What is a credit score?
When you apply for a credit - whether it's an auto loan, a credit
card, a mortgage or a personal loan, lenders want to know how worthy
or risky you are as a borrower. A credit scrore is a number lenders
use to help them predict how you likely you are to make payments
on time. A score is an estimate of your credit risk based on a snapshot
of your credit report at a particular point in time. The higher
your score, the lower the risk to lenders.
Your credit score plays a vital role in getting you better deals
particularly in terms of loans and interest rates that lenders offer
you. Understanding your credit score can help you in making decisions
that can lower your credit risk and raise your credit score over
What is FICO score?
A FICO score is a credit score developed by Fair
Isaac & Co. Credit scoring is a method of determining
the likelihood that credit users will make credit payments
- Getting loan is easier and faster.
- Credit decisions are fairer.
- Less credit "mistakes".
- More credit is available.
- Overall low credit rates.
- If low slightly high interest rates.
- Terms may not be as favorable.
- Possible low credit limits for low FICO scores.
Understanding Your FICO Credit Scores
As a rule, credit scores analyze the credit-related information
on your credit report. How they do this varies. Since FICO
scores are frequently used, here is how these scores assess
what is on your credit report.
- Your payment history-about 35% of a FICO score
Have you paid your credit accounts on time? Late payments,
bankruptcies and other negative items can hurt your credit
score. But a solid record of on-time payments helps your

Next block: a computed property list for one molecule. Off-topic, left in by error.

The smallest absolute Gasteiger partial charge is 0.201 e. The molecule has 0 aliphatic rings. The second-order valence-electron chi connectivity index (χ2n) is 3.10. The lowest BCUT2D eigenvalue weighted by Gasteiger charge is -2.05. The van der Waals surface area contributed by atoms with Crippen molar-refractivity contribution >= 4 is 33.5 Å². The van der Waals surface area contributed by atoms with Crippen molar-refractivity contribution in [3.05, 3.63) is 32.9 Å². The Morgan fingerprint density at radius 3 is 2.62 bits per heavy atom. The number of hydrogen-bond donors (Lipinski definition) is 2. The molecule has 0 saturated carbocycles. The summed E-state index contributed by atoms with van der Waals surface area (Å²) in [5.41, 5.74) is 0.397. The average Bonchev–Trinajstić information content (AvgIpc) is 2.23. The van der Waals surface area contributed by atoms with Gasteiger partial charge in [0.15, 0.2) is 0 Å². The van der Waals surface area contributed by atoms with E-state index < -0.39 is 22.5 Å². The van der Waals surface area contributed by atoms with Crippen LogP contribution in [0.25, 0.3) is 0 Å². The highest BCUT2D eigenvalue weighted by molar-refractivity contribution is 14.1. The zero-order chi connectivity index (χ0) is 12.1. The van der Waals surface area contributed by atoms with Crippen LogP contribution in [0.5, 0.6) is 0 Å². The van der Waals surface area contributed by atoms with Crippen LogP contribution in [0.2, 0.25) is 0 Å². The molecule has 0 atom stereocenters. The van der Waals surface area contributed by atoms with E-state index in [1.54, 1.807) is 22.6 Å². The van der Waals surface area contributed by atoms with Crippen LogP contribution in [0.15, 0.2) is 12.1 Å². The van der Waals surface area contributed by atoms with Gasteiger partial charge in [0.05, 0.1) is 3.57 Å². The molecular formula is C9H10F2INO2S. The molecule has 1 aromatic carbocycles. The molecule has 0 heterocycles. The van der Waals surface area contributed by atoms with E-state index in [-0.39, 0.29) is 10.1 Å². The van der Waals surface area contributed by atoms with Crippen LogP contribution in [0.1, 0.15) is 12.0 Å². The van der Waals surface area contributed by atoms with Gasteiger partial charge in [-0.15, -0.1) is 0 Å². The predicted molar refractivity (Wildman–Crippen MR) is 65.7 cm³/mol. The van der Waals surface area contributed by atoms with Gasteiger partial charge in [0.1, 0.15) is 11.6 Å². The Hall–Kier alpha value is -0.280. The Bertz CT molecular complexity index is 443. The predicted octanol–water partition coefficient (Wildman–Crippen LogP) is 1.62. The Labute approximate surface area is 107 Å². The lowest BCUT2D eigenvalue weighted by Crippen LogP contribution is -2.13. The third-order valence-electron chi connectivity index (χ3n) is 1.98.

- How much you owe-about 30% of a FICO score
FICO scores look atthe amounts you owe on all your accounts,
the number of accounts with balances, and how much of your
available credit you are using. The more you owe compared
to yourcredit limit, the lower your score will be.
- Length of credit history-about 15% of a FICO score
A longer credit history will increase your score. However,
you can get a high score with a short credit history if
the rest of your credit report shows responsible credit
- New credit-about 10% of a FICO score
If you have recently applied for or opened new credit accounts,
your credit score will weigh this fact against the rest
of your credit history. FICO scores distinguish between
a search for a single loan and a search for many new credit
lines, in part by the length of time over which inquiries
occur. If you need a loan, do your rate shopping within
a focused period oftime, such as 30 days, to avoid lowering
your FICO score.
- Other factors-about
10% of a FICO score Several minor factors also can influence
your score. For example, having a mix of credit types on
your credit report-credit cards, installment loans such
as a mortg'age or auto loan, and personal lines of credit-is
normal for people with longer credit histories and can add
slightly to their scores.